Boone County Cattle Farmer's Lawsuit Against Stone Bank Dismissed

Boone County Cattle Farmer's Lawsuit Against Stone Bank Dismissed
A Stone Bank location (Stone Bank)

A Boone County cattle farmer’s lawsuit against Stone Bank of Mountain View and various executives has ended with a whimper after 16 months and more than 200 filings. 

U.S. District Judge Timothy Brooks of Fayetteville, in an opinion issued Sept. 16, said Stone Bank was within its contractual rights to apply proceeds from insurance on Nathan Lippe’s fire-destroyed house to the balance of his home mortgage and to other outstanding loans.

And with that, Brooks dismissed the last piece of a multifaceted complaint filled with explosive accusations that Lippe had originally filed in May 2021.

Stone Bank CEO Marnie Oldner released this statement:

“The Bank has continuously maintained that Mr. Lippe’s lawsuit had no merit. 

“The Court agreed, and the Bank is pleased with the Court’s decision. It is unfortunate that meritless civil lawsuits are filed by those hoping to extract a settlement from a defendant. Meritless lawsuits should not be rewarded, and the Bank has been, and will continue to be, committed to vigorously defending itself in court.”

Judge Brooks had in July dismissed other parts of Lippe’s “disorganized and confusing” complaint, including an accusation that former Stone Bank loan officer James Johnson had pressured Lippe for personal loans that Johnson never intended to repay.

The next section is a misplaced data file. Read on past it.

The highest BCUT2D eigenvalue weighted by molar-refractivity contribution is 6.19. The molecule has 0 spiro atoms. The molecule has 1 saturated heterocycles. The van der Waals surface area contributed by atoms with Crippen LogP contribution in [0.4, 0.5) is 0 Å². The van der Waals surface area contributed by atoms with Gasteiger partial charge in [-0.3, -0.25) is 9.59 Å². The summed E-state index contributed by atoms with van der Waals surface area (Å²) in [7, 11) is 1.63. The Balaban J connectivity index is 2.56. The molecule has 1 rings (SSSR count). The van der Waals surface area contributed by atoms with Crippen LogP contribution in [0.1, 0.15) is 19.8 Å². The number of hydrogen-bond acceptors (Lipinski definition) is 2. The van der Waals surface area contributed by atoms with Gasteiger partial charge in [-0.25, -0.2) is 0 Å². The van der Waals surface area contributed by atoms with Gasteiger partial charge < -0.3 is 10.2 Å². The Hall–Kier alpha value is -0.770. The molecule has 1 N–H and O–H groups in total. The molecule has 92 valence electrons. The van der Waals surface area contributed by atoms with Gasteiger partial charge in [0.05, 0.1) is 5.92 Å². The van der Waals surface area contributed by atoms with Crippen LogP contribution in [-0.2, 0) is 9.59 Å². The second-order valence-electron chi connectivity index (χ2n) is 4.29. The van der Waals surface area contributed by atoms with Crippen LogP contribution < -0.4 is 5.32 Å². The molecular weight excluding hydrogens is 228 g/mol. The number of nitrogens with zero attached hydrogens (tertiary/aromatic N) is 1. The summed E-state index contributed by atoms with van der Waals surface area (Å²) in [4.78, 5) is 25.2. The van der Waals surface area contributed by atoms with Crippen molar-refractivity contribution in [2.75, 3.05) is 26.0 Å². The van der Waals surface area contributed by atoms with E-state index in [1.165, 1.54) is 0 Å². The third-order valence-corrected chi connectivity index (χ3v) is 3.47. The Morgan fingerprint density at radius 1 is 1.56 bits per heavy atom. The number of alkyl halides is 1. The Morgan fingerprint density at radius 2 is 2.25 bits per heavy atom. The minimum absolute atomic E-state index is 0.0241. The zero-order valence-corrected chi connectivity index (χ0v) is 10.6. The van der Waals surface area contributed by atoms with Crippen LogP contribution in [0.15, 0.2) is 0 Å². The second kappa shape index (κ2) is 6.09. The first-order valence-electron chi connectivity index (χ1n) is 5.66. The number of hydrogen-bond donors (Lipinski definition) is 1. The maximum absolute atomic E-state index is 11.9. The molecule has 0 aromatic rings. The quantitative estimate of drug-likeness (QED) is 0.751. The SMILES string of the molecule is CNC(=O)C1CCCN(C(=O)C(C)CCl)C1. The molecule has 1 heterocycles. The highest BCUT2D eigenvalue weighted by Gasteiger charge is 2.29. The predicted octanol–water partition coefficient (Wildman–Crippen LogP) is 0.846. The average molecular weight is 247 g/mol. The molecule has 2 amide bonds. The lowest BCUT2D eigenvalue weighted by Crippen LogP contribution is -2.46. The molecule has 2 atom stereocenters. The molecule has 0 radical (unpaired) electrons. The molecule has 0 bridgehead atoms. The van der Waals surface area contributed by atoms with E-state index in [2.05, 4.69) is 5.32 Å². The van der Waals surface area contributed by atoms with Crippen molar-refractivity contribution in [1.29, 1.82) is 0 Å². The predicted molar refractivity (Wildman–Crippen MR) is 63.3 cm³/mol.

Although Johnson acknowledged borrowing from Lippe — personal loans that Judge Brooks said “appear highly inappropriate given Johnson’s position as Lippe’s loan manager” — Lippe brought no evidence that Johnson had set out to steal the money.

Before the deadline to appeal the dismissal of the claims against Johnson expired, Lippe and Johnson settled their differences, including the personal loans, according to a joint motion filed by both parties in August.

Brooks had also dismissed Lippe’s complaint against Marvin Sutterfield, a former president of the bank, who was working as an agri loan consultant despite being disciplined by federal regulators in 2012. 

Even if Sutterfield were violating the terms of his consent order with the Office of the Comptroller of the Currency, Brooks said, there was no evidence that Sutterfield was engaged in money laundering, as Lippe claimed.

Robert A. Ginnaven III of Jasper, who originated Lippe’s lawsuit, and Lloyd W. “Tré” Kitchens III of Little Rock, who later joined as plaintiff’s counsel, both withdrew from the case in July. His attorney as the case wound down was Angela C. Artherton of Harrison, who did not respond to a call for comment on Thursday.

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